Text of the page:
In Baghdad, the roar of generators punctuates daily outages like clockwork. Iraqis find short-lived respite by using public showers set up on the street. The heat was blamed for an explosion at a federal police weapons depot.

“We bring our children downstairs and spray them with a hose to cool them down,” said Ahmed Mohamed, in Baghdad.

Reforms in the electricity sector have been stymied by protests and the vested interests of private generator companies, some with connections to political figures. Public reluctance to pay the state for electricity has long flummoxed Iraqi officials.

In the summer of 2018, poor service delivery prompted destabilizing protests in Basra. The following year, mass anti-government protests paralyzed Baghdad and Iraq’s south, as tens of thousands decried the rampant corruption that has plagued delivery of services, including electricity.

Two protesters were killed by security forces in Baghdad last week while demonstrating against power cuts.

Crumbling power lines mean there is 1,000 megawatts less power this summer. Supply now falls 10,000 megawatts short of demand, a senior official in the Electricity Ministry said.

“You have to work very hard just to stand still,” said Ali al-Saffar, the head of the Middle East a division of the Paris-based International Energy Agency.

To survive the summer months, Mr. Saffar recommends an immediate audit of generators used in public offices to see what can be put toward the national grid, as fewer people come to work under lockdown measures.

The government has already implemented emergency measures to divert power used in operations in oil fields to add to the grid, officials in oil and electricity ministries said.

Iraq relies heavily on Iran for power especially during the summer. But budgetary shortfalls have thrown Baghdad into arrears. Two government officials said urgent allocations were being made to avoid a repeat of 2018, when Iran halted imports in the summer because of outstanding payments.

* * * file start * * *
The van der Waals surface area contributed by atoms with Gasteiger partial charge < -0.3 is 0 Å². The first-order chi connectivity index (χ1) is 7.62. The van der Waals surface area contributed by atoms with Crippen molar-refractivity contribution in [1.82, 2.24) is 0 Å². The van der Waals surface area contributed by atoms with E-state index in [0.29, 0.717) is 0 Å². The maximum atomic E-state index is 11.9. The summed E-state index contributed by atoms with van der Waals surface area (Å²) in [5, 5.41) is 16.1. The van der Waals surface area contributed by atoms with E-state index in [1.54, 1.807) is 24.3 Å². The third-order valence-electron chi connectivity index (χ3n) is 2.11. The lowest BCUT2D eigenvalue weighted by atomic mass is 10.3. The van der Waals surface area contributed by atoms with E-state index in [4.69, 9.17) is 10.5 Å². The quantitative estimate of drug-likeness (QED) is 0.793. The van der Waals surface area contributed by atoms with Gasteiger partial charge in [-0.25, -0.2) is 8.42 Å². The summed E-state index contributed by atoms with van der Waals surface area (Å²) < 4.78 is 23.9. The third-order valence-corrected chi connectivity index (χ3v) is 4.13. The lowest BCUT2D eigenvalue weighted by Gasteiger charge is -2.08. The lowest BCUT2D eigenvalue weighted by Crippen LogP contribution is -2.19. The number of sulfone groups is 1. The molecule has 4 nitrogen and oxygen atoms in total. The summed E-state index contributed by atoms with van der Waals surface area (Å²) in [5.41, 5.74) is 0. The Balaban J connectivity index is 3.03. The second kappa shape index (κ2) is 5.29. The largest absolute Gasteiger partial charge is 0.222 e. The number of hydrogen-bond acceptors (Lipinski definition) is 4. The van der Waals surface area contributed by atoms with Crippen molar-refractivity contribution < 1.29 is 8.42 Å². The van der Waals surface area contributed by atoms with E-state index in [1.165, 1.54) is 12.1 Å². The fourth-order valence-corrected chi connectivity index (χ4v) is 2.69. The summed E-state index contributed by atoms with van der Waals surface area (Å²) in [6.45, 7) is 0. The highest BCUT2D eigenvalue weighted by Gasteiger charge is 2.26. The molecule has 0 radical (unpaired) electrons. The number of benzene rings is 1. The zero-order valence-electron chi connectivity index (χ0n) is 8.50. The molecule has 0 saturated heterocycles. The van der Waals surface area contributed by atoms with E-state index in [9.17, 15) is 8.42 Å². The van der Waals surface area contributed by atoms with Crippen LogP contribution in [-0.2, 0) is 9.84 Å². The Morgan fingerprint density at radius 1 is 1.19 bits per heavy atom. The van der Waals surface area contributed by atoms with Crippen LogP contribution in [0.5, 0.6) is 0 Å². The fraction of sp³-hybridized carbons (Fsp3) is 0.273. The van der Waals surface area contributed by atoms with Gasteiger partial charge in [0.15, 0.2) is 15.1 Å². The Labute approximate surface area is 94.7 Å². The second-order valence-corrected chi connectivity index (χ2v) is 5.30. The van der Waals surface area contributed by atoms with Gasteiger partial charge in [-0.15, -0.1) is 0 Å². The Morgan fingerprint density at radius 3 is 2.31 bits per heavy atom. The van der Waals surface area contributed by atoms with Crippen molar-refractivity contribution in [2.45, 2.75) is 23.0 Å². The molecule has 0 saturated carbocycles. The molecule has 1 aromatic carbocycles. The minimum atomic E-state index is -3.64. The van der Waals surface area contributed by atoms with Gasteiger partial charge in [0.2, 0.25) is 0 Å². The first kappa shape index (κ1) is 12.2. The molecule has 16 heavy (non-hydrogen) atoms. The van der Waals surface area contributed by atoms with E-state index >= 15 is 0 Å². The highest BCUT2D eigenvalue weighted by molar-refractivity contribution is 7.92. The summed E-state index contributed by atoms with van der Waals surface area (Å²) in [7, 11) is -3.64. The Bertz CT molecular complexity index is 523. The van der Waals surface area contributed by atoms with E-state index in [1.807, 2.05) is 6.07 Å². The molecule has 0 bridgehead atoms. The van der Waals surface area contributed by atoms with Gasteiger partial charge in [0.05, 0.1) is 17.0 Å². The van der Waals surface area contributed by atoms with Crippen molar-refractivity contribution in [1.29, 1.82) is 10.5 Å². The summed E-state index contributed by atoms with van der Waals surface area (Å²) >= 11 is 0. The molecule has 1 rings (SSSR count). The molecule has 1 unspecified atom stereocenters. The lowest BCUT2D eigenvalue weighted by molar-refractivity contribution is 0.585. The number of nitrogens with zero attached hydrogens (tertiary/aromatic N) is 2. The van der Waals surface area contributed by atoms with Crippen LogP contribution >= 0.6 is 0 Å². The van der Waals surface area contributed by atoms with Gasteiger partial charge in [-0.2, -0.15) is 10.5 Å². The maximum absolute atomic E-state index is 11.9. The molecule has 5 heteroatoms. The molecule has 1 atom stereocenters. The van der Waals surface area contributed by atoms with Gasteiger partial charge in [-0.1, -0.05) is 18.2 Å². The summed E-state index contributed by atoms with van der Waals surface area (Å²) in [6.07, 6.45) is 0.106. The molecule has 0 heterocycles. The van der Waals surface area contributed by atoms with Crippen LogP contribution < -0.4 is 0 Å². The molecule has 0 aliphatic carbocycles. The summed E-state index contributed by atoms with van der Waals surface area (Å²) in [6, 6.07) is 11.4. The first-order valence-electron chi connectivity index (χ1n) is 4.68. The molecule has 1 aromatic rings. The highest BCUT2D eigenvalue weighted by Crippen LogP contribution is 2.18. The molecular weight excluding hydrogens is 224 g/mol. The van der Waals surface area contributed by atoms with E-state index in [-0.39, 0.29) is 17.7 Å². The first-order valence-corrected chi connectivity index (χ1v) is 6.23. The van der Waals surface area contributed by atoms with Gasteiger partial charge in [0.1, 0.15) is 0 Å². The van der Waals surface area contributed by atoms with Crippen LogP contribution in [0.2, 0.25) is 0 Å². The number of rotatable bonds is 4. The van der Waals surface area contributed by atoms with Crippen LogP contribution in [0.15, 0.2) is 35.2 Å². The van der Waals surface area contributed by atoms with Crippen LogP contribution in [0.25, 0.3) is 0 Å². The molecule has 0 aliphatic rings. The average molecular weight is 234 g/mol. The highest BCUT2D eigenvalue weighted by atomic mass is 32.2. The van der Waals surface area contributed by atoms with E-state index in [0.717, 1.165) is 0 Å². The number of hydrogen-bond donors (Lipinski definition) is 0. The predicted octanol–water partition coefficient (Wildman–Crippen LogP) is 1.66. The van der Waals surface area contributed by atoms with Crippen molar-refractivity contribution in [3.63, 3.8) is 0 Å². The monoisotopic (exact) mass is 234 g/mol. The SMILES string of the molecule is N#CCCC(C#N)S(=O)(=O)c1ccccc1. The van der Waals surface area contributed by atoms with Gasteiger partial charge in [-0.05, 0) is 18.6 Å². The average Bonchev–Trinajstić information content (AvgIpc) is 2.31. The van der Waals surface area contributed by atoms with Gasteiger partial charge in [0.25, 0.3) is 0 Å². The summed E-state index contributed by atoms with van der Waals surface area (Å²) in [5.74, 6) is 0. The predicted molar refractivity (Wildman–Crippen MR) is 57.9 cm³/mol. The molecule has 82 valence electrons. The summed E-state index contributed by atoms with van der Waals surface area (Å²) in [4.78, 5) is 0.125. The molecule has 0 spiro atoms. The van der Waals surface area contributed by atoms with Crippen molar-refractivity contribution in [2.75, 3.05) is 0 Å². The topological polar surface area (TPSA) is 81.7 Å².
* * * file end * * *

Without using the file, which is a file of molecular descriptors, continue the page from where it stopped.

Dependence on Iranian energy has also complicated U.S.-Iraq relations.

To qualify for successive sanctions waivers enabling imports to continue, Iraq must prove to the Trump administration that it is taking concrete steps to wean itself off reliance on Iran.

The U.S. has pushed for deals with Gulf allies to diversify Iraq’s power supply, three officials said.

Two projects appear to be in advanced stages of negotiations. The first would provide an initial 500 megawatts of supply to southern Iraq by connecting the grid to a supergrid encompassing six Gulf countries. A framework agreement was signed last year with the Gulf Cooperation Council Interconnection Authority, but lack of financing to pay for 187 miles of transmission lines has slowed progress.

The Gulf has pledged to put up the money, but “they are worried about the political situation,” said one senior government official.

“They had a video-conference with the [Electricity] Ministry in early July – representatives from the U.S. were on the call to push them.”